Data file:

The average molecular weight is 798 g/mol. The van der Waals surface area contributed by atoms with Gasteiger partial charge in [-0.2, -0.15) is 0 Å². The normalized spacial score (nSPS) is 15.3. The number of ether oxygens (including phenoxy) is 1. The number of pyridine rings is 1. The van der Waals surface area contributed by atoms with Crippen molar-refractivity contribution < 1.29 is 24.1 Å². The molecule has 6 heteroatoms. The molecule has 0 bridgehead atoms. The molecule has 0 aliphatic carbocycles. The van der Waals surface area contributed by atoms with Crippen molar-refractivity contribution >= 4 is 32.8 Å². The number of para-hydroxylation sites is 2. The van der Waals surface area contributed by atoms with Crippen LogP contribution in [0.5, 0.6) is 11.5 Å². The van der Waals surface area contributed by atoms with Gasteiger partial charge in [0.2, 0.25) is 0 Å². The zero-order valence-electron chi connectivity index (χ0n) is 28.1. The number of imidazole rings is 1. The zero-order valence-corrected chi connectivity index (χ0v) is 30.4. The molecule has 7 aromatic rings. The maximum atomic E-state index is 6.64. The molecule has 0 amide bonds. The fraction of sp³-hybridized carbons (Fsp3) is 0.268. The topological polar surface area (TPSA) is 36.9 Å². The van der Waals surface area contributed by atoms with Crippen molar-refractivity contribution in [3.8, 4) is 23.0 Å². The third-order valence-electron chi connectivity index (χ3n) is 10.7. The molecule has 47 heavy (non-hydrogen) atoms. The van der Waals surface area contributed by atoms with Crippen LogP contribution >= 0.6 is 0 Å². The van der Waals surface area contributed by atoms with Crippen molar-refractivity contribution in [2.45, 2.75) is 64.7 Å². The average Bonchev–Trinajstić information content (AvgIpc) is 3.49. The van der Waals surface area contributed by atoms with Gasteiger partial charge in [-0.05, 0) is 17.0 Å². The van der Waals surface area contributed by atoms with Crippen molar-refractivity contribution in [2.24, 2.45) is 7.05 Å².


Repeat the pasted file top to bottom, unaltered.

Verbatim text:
The average molecular weight is 798 g/mol. The van der Waals surface area contributed by atoms with Gasteiger partial charge in [-0.2, -0.15) is 0 Å². The normalized spacial score (nSPS) is 15.3. The number of ether oxygens (including phenoxy) is 1. The number of pyridine rings is 1. The van der Waals surface area contributed by atoms with Crippen molar-refractivity contribution < 1.29 is 24.1 Å². The molecule has 6 heteroatoms. The molecule has 0 bridgehead atoms. The molecule has 0 aliphatic carbocycles. The van der Waals surface area contributed by atoms with Crippen molar-refractivity contribution >= 4 is 32.8 Å². The number of para-hydroxylation sites is 2. The van der Waals surface area contributed by atoms with Crippen LogP contribution in [0.5, 0.6) is 11.5 Å². The van der Waals surface area contributed by atoms with Gasteiger partial charge in [0.2, 0.25) is 0 Å². The zero-order valence-electron chi connectivity index (χ0n) is 28.1. The number of imidazole rings is 1. The zero-order valence-corrected chi connectivity index (χ0v) is 30.4. The molecule has 7 aromatic rings. The maximum atomic E-state index is 6.64. The molecule has 0 amide bonds. The fraction of sp³-hybridized carbons (Fsp3) is 0.268. The topological polar surface area (TPSA) is 36.9 Å². The van der Waals surface area contributed by atoms with Crippen molar-refractivity contribution in [3.8, 4) is 23.0 Å². The third-order valence-electron chi connectivity index (χ3n) is 10.7. The molecule has 47 heavy (non-hydrogen) atoms. The van der Waals surface area contributed by atoms with Crippen LogP contribution >= 0.6 is 0 Å². The van der Waals surface area contributed by atoms with Crippen molar-refractivity contribution in [2.45, 2.75) is 64.7 Å². The average Bonchev–Trinajstić information content (AvgIpc) is 3.49. The van der Waals surface area contributed by atoms with Gasteiger partial charge in [-0.05, 0) is 17.0 Å². The van der Waals surface area contributed by atoms with Crippen molar-refractivity contribution in [2.24, 2.45) is 7.05 Å².